The web telescope’s main mirror, which collects interstitial snapshots, is made up of 18 hexagons, each with a diameter of 1.32 m, an origami-shaped curve, and then 6.5 meters or more in space. 21 feet. All gold-plated beryllium glass pieces must be very unobtrusive, giving the distant part of the sky even a slight whisper to a different image.

Tinsley In 1993, astronomers mounted on the Hubble Space Telescope, adjusting the lenses, which enriched the richness of blurred images, and has since captured the Hubble Space Telescope. Later, Tinsley won a contract to build a mirror for the web.

The production time of those mirrors was fortunate, said Brandon Turkey, vice president of Tinsley, a subsidiary of Coherent, a laser-system company that has been operating since 2015. A.D. In 2012, when engineers completed the first glass telescopes, they found ways to make larger, more accurate lenses for machines designed to replace silicon. One of the most important parts of many high-quality flat panel displays.

These new display lenses were up to 1.85 meters long, twice the size of the previous ones. This is important, because in display innovations, such as microchips creation, the perfect silicone sheet that a company can use is large, it can be glued to multiple displays (or micro chips) and cut from that sheet. . That means more efficiency, and lower cost.

The Apollo instruction computer, which is included in both the command module and the Moon Lander, represents one of the first silicon microchips to use. That technology is widely used in all types of computers.


Jesse Reiser to the Wall Street Journal

One challenge for both processes is that optical-guided optics, which perform key steps, are almost perfect. And when those lenses are large, it is very difficult to avoid defects.

Coherent was already making lenses for his “line” systems – the first industrial production of many industrial objects, such as school buses that shoot laser on silicone sheets on glass panels. But it would not have been possible in history for NASA to invent Nissan Nissa, which requires unprecedented glass telescopes.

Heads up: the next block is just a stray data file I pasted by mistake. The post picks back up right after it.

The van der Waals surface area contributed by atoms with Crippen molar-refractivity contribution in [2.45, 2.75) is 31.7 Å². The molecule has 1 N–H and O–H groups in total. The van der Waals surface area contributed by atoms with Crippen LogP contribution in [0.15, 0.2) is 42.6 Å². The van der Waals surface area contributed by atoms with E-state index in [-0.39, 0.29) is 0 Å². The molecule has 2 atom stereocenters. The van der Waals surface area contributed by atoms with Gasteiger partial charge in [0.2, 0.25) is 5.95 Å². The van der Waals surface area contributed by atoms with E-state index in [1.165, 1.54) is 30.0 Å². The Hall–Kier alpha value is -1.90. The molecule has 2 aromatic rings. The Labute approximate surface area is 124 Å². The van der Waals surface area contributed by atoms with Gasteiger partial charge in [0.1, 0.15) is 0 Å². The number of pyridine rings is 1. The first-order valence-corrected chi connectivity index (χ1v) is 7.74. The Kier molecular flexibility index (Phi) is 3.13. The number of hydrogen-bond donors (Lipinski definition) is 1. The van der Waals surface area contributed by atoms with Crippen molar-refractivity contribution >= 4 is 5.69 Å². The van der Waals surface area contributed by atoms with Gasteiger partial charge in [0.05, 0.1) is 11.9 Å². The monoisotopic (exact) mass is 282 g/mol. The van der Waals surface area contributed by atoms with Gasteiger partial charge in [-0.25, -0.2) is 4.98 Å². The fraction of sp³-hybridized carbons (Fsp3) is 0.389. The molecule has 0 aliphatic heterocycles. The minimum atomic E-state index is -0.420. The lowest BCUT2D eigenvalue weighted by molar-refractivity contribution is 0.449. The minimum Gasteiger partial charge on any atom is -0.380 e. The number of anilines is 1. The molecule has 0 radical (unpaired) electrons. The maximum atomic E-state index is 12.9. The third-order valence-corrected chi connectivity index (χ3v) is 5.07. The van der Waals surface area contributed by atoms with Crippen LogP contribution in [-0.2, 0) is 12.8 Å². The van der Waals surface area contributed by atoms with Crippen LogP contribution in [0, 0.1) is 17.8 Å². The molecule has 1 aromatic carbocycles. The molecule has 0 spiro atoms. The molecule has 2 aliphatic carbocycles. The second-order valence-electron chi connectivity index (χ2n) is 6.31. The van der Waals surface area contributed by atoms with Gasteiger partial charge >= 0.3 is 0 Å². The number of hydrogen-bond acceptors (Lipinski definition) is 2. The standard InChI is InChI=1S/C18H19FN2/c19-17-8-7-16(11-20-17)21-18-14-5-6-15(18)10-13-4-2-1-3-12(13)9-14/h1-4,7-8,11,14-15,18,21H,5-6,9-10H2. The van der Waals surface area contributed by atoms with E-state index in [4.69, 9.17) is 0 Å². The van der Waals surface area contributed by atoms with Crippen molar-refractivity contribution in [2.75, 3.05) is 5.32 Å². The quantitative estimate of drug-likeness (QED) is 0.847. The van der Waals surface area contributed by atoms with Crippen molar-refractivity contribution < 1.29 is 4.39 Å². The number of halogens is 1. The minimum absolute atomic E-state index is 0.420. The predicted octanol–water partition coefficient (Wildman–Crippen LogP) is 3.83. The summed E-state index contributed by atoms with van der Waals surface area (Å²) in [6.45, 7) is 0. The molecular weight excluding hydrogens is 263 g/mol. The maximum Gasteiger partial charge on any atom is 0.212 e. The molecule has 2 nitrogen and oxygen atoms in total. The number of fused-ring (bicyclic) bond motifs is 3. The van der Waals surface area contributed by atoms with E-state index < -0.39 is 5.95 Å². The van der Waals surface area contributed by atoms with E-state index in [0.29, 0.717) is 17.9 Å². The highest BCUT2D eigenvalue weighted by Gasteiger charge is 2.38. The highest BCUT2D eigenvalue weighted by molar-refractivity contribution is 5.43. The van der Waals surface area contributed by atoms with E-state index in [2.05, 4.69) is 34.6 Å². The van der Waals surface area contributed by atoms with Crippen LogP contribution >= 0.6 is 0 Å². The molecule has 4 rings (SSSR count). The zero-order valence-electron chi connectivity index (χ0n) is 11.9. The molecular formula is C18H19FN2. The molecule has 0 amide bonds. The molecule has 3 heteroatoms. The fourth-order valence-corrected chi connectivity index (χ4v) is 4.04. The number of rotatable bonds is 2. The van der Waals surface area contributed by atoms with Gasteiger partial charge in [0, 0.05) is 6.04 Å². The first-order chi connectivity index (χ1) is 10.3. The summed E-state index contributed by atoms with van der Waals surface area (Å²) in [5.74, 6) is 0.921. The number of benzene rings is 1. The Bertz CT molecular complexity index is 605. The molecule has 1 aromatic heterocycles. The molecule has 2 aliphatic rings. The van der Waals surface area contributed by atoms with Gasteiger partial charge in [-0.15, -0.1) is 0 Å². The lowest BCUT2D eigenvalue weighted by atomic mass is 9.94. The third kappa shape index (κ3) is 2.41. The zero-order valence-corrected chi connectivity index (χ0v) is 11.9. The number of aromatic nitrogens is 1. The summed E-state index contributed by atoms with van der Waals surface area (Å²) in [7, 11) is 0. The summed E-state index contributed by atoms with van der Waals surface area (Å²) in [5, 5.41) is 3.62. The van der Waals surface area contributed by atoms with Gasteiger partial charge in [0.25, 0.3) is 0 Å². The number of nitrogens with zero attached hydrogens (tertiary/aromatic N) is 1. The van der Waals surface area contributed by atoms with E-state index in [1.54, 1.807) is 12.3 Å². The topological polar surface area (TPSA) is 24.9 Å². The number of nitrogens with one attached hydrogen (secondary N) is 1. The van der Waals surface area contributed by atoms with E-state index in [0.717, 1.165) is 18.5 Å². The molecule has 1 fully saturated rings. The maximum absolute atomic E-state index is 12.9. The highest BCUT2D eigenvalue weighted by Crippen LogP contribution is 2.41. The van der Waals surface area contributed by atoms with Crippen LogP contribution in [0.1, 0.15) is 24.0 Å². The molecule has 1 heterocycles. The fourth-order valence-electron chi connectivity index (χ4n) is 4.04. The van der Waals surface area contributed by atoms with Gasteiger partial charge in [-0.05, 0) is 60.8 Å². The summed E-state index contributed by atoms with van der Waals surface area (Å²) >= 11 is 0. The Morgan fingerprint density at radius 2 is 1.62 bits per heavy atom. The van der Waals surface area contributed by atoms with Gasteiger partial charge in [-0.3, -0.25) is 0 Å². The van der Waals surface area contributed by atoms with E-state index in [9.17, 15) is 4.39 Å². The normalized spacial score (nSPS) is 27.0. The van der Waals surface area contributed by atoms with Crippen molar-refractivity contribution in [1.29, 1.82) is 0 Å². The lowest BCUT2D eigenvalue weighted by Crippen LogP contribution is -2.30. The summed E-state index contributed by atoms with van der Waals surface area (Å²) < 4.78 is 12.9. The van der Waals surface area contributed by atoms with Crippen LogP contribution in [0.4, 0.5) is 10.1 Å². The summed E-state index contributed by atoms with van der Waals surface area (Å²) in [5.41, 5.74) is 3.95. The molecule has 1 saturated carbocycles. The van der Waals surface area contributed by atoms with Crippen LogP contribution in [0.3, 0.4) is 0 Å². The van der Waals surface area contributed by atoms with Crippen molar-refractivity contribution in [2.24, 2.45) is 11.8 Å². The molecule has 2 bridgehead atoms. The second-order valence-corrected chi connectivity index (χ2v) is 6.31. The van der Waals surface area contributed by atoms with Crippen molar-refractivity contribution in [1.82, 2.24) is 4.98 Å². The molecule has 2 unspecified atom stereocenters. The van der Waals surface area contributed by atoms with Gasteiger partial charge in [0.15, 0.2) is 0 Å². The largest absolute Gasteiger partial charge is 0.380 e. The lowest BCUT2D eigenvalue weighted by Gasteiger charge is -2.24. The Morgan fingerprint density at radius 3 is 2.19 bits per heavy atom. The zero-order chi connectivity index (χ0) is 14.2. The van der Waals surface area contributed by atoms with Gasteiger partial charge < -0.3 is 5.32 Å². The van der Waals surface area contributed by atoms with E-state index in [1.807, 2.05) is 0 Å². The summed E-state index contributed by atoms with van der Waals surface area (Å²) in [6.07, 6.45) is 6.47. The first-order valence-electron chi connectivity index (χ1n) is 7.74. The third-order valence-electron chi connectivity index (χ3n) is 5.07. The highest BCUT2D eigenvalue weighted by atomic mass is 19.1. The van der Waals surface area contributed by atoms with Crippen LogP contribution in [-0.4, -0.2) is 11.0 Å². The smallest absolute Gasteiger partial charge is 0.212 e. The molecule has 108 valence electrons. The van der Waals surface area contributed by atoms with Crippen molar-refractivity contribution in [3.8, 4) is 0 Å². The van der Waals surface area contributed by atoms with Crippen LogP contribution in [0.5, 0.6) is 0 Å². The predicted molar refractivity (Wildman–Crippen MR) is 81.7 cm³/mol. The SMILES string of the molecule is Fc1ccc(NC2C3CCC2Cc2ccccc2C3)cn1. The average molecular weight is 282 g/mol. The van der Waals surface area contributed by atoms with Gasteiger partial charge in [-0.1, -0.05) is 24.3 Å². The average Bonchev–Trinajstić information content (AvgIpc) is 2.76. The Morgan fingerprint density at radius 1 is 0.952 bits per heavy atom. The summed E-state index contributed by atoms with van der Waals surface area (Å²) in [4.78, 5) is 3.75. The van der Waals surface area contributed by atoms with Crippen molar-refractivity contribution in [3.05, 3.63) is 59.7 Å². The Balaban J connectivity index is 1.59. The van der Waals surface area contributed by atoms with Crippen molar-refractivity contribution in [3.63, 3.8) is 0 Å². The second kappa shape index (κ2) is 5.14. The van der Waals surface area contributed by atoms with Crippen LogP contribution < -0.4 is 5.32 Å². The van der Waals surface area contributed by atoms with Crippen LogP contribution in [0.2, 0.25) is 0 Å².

Coherent has a strong market position in manufacturing lines and other specialized laser and optics, as the company agreed to buy rival II-VI in March 2021 after a three-way bidding process.,

CCS Insights Wayne Lam, a technology consulting firm.

“For those who are trying to create the most polished mirrors for Hubble, the technology has shifted to mobile phones,” said SmartKem, now head of display production at SmartKem and former company president. It was then known as JDS Uniphase,

For many years he was a competitor.

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There are many telescopes along the way: the next 30-meter telescope, once completed, will use the technology to become the world’s second-largest telescope. Other, more commercial applications also come from the production of these optics.

One of them, an electrician, says that it is an excellent tape for future reactors. Every magnet in such a reactor requires miles of objects, and making it one of the most economically viable requirements for integration is one.

John F. Kennedy’s famous adage, “We prefer not to go to the moon, because it is easy, but difficult,” shows the curve of our curiosity into the twists and turns of technology that will have a profound cultural and economic impact. .